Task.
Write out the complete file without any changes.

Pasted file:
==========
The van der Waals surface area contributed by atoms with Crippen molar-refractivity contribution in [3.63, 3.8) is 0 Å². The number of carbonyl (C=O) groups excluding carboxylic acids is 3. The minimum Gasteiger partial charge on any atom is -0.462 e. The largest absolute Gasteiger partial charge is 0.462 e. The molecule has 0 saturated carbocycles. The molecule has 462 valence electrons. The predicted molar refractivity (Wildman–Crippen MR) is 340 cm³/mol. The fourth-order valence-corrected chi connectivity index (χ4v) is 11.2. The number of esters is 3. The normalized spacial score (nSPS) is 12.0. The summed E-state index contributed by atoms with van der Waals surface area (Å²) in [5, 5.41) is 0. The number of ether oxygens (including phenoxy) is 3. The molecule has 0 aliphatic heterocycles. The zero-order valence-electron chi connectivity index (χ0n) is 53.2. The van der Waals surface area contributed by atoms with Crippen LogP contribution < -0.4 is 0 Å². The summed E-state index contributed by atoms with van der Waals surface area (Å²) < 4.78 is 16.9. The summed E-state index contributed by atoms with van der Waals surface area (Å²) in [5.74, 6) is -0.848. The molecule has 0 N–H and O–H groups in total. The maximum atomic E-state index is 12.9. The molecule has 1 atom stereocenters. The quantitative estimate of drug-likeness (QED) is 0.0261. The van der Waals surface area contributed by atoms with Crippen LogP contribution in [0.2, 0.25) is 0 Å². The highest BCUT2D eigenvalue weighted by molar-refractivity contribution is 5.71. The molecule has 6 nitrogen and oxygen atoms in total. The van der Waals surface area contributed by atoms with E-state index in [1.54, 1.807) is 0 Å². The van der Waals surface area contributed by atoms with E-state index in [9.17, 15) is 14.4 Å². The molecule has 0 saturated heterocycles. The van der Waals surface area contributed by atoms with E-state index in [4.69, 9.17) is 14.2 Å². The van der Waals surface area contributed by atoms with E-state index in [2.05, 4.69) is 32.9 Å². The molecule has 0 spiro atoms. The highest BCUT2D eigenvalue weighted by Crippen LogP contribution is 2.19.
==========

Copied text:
The van der Waals surface area contributed by atoms with Crippen molar-refractivity contribution in [3.63, 3.8) is 0 Å². The number of carbonyl (C=O) groups excluding carboxylic acids is 3. The minimum Gasteiger partial charge on any atom is -0.462 e. The largest absolute Gasteiger partial charge is 0.462 e. The molecule has 0 saturated carbocycles. The molecule has 462 valence electrons. The predicted molar refractivity (Wildman–Crippen MR) is 340 cm³/mol. The fourth-order valence-corrected chi connectivity index (χ4v) is 11.2. The number of esters is 3. The normalized spacial score (nSPS) is 12.0. The summed E-state index contributed by atoms with van der Waals surface area (Å²) in [5, 5.41) is 0. The number of ether oxygens (including phenoxy) is 3. The molecule has 0 aliphatic heterocycles. The zero-order valence-electron chi connectivity index (χ0n) is 53.2. The van der Waals surface area contributed by atoms with Crippen LogP contribution < -0.4 is 0 Å². The summed E-state index contributed by atoms with van der Waals surface area (Å²) < 4.78 is 16.9. The summed E-state index contributed by atoms with van der Waals surface area (Å²) in [5.74, 6) is -0.848. The molecule has 0 N–H and O–H groups in total. The maximum atomic E-state index is 12.9. The molecule has 1 atom stereocenters. The quantitative estimate of drug-likeness (QED) is 0.0261. The van der Waals surface area contributed by atoms with Crippen LogP contribution in [0.2, 0.25) is 0 Å². The highest BCUT2D eigenvalue weighted by molar-refractivity contribution is 5.71. The molecule has 6 nitrogen and oxygen atoms in total. The van der Waals surface area contributed by atoms with E-state index in [1.54, 1.807) is 0 Å². The van der Waals surface area contributed by atoms with E-state index in [9.17, 15) is 14.4 Å². The molecule has 0 saturated heterocycles. The van der Waals surface area contributed by atoms with E-state index in [4.69, 9.17) is 14.2 Å². The van der Waals surface area contributed by atoms with E-state index in [2.05, 4.69) is 32.9 Å². The molecule has 0 spiro atoms. The highest BCUT2D eigenvalue weighted by Crippen LogP contribution is 2.19.